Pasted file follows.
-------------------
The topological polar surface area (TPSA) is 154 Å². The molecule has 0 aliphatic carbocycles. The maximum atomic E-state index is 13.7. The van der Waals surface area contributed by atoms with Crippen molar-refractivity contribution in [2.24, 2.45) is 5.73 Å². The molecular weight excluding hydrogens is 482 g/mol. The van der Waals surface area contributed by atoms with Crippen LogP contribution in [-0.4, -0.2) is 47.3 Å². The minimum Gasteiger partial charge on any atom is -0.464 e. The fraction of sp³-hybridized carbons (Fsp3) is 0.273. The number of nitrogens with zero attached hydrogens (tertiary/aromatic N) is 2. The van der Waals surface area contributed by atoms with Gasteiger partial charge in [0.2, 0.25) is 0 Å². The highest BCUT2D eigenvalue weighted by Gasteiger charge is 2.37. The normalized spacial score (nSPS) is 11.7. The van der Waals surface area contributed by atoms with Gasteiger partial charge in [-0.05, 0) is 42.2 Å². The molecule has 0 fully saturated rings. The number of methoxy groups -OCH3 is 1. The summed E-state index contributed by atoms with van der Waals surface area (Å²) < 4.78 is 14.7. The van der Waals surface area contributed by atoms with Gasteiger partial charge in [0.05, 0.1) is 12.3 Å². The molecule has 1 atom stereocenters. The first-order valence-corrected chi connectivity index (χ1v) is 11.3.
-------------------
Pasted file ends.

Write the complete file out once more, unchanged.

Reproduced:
The topological polar surface area (TPSA) is 154 Å². The molecule has 0 aliphatic carbocycles. The maximum atomic E-state index is 13.7. The van der Waals surface area contributed by atoms with Crippen molar-refractivity contribution in [2.24, 2.45) is 5.73 Å². The molecular weight excluding hydrogens is 482 g/mol. The van der Waals surface area contributed by atoms with Crippen LogP contribution in [-0.4, -0.2) is 47.3 Å². The minimum Gasteiger partial charge on any atom is -0.464 e. The fraction of sp³-hybridized carbons (Fsp3) is 0.273. The number of nitrogens with zero attached hydrogens (tertiary/aromatic N) is 2. The van der Waals surface area contributed by atoms with Gasteiger partial charge in [0.2, 0.25) is 0 Å². The highest BCUT2D eigenvalue weighted by Gasteiger charge is 2.37. The normalized spacial score (nSPS) is 11.7. The van der Waals surface area contributed by atoms with Gasteiger partial charge in [-0.05, 0) is 42.2 Å². The molecule has 0 fully saturated rings. The number of methoxy groups -OCH3 is 1. The summed E-state index contributed by atoms with van der Waals surface area (Å²) < 4.78 is 14.7. The van der Waals surface area contributed by atoms with Gasteiger partial charge in [0.05, 0.1) is 12.3 Å². The molecule has 1 atom stereocenters. The first-order valence-corrected chi connectivity index (χ1v) is 11.3.